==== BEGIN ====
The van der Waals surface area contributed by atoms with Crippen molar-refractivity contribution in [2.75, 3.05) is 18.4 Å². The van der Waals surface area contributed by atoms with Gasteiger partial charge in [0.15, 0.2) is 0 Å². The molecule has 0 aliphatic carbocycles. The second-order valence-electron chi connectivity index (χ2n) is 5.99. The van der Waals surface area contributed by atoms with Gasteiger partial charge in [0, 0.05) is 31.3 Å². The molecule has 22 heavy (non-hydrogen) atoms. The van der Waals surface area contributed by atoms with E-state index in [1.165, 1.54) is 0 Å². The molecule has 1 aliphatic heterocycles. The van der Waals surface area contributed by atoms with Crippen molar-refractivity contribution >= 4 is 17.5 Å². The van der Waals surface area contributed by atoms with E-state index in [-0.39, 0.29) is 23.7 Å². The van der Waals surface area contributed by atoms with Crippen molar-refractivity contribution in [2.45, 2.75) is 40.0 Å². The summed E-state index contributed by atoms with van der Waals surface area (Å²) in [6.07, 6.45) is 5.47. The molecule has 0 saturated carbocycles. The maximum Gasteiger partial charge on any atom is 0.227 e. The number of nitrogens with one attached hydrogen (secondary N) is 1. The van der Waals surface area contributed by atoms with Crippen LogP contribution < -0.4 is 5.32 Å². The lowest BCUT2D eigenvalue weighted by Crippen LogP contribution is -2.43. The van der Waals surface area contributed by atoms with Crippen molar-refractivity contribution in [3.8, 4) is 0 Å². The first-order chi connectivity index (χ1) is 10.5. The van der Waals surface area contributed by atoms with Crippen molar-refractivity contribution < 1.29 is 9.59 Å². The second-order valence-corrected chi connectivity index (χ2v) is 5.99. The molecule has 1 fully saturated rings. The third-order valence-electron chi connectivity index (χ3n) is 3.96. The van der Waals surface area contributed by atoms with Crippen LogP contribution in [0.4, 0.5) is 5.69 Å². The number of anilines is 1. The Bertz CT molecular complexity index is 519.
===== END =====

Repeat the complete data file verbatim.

The van der Waals surface area contributed by atoms with Crippen molar-refractivity contribution in [2.75, 3.05) is 18.4 Å². The van der Waals surface area contributed by atoms with Gasteiger partial charge in [0.15, 0.2) is 0 Å². The molecule has 0 aliphatic carbocycles. The second-order valence-electron chi connectivity index (χ2n) is 5.99. The van der Waals surface area contributed by atoms with Gasteiger partial charge in [0, 0.05) is 31.3 Å². The molecule has 22 heavy (non-hydrogen) atoms. The van der Waals surface area contributed by atoms with E-state index in [1.165, 1.54) is 0 Å². The molecule has 1 aliphatic heterocycles. The van der Waals surface area contributed by atoms with Crippen molar-refractivity contribution >= 4 is 17.5 Å². The van der Waals surface area contributed by atoms with E-state index in [-0.39, 0.29) is 23.7 Å². The van der Waals surface area contributed by atoms with Crippen molar-refractivity contribution in [2.45, 2.75) is 40.0 Å². The summed E-state index contributed by atoms with van der Waals surface area (Å²) in [6.07, 6.45) is 5.47. The molecule has 0 saturated carbocycles. The maximum Gasteiger partial charge on any atom is 0.227 e. The number of nitrogens with one attached hydrogen (secondary N) is 1. The van der Waals surface area contributed by atoms with Crippen LogP contribution < -0.4 is 5.32 Å². The lowest BCUT2D eigenvalue weighted by Crippen LogP contribution is -2.43. The van der Waals surface area contributed by atoms with Crippen molar-refractivity contribution in [3.8, 4) is 0 Å². The first-order chi connectivity index (χ1) is 10.5. The van der Waals surface area contributed by atoms with Crippen molar-refractivity contribution < 1.29 is 9.59 Å². The second-order valence-corrected chi connectivity index (χ2v) is 5.99. The molecule has 1 fully saturated rings. The third-order valence-electron chi connectivity index (χ3n) is 3.96. The van der Waals surface area contributed by atoms with Crippen LogP contribution in [0.4, 0.5) is 5.69 Å². The number of anilines is 1. The Bertz CT molecular complexity index is 519.